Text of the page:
The next step for the March for Our Lives movement was Road to Change, a cross-country bus trip to speak with other activists and register young people to vote. The trip was inspired by the Freedom Riders of the civil rights movement.
“What Parkland went through as a predominantly white community… we understood that we didn’t live through everyday acts of gun violence. If we actually do want to work [on] significantly reducing gun violence … we had to work with every community and not speak for anybody else and bring people on the bus with us from around the country,” Hogg said.
When speaking with gun reform activists in East Oakland, Hogg realized the normalcy of gun violence in other communities when a shooting happened a few blocks away during the meeting.
“I hear a pop, and I looked at them, and they’re like, ‘Oh, that was a car backfiring,’ and then we hear several more, and it was a shooting right next to us at the same time. That doesn’t make it on the news because it’s not a mass shooting and doesn’t get treated nearly the same way, which is wrong and shouldn’t happen,” Hogg said.
On Road to Change, Hogg also encountered people across the country who are against gun control legislation and challenged the notion that gun ownership equates to freedom during his speech.
“What is freedom if we’re dead? What is freedom if we can’t fucking survive high school because we get shot either on our way to school or we get shot in our classroom, [which is] supposed to be the safest place in America for every young person to learn and thrive? What is freedom if we were constantly going out there, and we don’t actually have our votes count because we are continuously disenfranchised?”
Looking back on his work in the past year as a leader of March for Our Lives, Hogg focused on voter registration in the 2018 elections and legislative victories across the country.
“By one year after the shooting … we had gotten 67 gun laws passed at the state level, we had gone to competitive congressional districts around the country and met amazing young people around the country that had experienced gun violence and [used] that trauma not as a dividing factor as the people in power want us to use it, but as a uniting factor to make sure that nobody else has to live through it ever again in any zip code, in any community.”
Youth voter turnout in the 2018 midterm election was the highest in modern American history at 38%, but this is only the beginning for Hogg, who is aiming for 71% youth voter turnout in 2020.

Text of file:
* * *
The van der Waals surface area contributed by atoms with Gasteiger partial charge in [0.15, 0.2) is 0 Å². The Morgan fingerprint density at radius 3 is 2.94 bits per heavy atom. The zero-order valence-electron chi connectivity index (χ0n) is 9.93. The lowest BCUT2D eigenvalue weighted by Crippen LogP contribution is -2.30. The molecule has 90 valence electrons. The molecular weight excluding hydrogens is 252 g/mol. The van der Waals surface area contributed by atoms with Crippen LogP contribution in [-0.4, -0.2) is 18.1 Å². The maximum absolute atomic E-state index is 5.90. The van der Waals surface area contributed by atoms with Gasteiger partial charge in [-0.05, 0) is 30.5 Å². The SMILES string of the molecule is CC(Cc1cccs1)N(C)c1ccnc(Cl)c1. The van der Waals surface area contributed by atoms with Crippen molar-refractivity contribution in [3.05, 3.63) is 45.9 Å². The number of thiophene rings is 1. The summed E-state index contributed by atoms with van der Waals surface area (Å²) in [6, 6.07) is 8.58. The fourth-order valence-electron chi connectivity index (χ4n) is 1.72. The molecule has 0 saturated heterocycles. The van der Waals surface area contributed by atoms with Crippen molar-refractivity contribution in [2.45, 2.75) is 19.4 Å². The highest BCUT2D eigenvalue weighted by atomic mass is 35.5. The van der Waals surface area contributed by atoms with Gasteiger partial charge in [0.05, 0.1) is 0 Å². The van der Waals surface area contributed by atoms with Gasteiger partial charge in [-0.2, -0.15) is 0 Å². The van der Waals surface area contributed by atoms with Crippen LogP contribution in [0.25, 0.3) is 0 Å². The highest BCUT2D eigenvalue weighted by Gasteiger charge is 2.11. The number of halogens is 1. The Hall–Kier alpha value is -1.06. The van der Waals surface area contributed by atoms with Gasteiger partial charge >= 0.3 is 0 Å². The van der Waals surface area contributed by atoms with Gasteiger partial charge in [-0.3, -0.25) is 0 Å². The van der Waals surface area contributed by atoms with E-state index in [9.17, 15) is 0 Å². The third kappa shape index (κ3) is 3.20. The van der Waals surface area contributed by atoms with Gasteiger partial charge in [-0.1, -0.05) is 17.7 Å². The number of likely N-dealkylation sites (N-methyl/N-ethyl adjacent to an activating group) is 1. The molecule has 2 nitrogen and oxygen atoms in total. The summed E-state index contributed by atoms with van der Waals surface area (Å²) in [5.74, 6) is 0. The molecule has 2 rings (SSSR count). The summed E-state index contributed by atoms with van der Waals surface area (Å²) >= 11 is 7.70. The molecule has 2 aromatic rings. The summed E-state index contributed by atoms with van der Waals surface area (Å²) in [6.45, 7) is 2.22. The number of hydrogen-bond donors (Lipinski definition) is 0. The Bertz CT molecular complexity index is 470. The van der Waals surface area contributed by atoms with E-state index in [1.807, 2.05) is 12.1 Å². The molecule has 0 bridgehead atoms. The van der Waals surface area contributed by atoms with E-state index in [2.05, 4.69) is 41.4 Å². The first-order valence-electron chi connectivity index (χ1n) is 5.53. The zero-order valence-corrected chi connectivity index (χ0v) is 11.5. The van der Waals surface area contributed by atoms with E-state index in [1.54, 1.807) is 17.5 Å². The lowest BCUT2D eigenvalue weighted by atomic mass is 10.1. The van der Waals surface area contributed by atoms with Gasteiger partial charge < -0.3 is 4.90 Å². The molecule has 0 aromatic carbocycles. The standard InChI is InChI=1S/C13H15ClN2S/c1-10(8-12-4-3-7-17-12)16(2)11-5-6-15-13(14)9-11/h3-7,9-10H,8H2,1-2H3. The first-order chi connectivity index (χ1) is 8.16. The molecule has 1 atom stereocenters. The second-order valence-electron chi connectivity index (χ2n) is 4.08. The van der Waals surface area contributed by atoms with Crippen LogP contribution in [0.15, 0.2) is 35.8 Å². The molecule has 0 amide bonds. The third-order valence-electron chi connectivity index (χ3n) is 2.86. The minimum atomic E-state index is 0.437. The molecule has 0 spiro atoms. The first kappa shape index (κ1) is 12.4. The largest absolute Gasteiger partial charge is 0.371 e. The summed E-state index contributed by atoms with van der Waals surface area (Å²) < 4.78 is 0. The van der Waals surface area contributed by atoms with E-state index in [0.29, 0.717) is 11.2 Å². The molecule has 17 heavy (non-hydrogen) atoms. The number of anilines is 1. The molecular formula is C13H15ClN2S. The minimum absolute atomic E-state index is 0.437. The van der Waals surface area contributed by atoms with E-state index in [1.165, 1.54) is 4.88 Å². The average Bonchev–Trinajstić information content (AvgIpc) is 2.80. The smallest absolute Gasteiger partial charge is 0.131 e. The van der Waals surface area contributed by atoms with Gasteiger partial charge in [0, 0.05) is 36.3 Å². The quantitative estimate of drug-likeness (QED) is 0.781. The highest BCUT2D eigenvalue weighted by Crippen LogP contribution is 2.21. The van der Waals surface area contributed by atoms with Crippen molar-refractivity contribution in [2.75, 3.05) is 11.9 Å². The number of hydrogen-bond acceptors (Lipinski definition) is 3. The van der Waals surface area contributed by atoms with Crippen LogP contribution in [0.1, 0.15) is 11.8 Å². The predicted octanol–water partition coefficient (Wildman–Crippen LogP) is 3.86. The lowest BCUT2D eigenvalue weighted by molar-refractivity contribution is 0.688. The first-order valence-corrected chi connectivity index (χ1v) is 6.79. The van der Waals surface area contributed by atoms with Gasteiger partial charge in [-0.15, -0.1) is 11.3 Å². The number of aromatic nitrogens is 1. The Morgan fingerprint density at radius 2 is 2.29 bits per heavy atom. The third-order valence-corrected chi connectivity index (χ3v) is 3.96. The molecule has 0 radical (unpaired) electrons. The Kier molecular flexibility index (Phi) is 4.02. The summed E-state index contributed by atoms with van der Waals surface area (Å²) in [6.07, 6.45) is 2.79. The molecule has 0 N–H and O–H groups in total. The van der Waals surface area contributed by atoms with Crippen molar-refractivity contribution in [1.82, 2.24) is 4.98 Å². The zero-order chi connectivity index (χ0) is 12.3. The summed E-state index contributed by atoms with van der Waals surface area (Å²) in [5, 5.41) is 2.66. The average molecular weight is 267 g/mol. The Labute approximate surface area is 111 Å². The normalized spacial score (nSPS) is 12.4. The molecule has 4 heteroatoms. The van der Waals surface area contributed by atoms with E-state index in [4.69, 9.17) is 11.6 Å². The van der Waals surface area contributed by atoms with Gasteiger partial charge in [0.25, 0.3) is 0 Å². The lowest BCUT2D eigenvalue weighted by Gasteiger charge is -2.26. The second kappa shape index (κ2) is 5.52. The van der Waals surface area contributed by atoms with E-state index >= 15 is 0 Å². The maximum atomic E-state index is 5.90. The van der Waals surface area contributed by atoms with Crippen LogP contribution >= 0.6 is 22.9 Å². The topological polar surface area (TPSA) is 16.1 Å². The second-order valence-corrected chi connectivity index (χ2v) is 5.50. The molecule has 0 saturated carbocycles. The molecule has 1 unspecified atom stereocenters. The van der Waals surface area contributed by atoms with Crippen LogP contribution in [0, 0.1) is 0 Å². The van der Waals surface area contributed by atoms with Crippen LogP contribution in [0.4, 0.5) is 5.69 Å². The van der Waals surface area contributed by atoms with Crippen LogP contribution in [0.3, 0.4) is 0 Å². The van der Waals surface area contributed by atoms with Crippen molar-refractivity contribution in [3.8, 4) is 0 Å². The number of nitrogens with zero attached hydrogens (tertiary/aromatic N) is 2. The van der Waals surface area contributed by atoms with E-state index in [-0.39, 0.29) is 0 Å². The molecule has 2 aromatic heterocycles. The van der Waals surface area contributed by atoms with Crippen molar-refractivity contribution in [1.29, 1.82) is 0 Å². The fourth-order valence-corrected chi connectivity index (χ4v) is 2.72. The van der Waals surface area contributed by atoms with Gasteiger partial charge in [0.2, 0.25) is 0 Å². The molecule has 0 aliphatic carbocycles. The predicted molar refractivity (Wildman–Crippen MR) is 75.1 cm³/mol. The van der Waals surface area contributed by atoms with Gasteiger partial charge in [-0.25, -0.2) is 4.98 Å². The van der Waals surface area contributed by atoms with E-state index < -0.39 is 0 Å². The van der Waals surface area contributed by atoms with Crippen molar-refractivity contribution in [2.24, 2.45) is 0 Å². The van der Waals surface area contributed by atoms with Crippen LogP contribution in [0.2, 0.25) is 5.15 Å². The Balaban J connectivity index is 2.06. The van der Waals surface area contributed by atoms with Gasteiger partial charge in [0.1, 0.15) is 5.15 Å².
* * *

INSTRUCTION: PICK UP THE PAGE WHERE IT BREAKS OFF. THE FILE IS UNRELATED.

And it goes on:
First-year biology major Lisa Liu, who attended Hogg’s talk on Tuesday, said she has a personal connection to the March for Our Lives movement that drew her to the talk.
“When I was a senior in high school, that’s when the shooting happened at Parkland, and me and a few students put on a march for our own school,” Liu said. “I just wanted to learn more about his story because it impacted our community, and I’m from Thousand Oaks, so there’s currently a history of gun violence,” referencing the recent Borderline Bar & Grill shooting in Thousand Oaks.
At the end of his talk, Hogg challenged the audience to take his story and create political change in Santa Barbara.
“What I ask is when you leave this room, go and talk to your friends about registering to vote. Go and bring your friends to the polls. Go out there and vote for morally just leaders that care about young people and whether or not we make it through the school day and whether or not we survive in our own communities; whether or not we have to think on a daily basis of whether or not we’re going to live or die, because that is not what freedom looks like,” Hogg said.
“If this conversation dies in this room, I have failed.”
[Editor’s Note]: Before speaking to UC Santa Barbara in Campbell Hall, Hogg sat down with Daily Nexus Asst. News Editor Katherine Swartz to discuss his work this past year, his thoughts on how young people should get involved in their communities and what comes next for him. The Q&A can be found here.
Katherine Swartz is an asst. news editor at the Daily Nexus. She can be reached at firstname.lastname@example.org or email@example.com.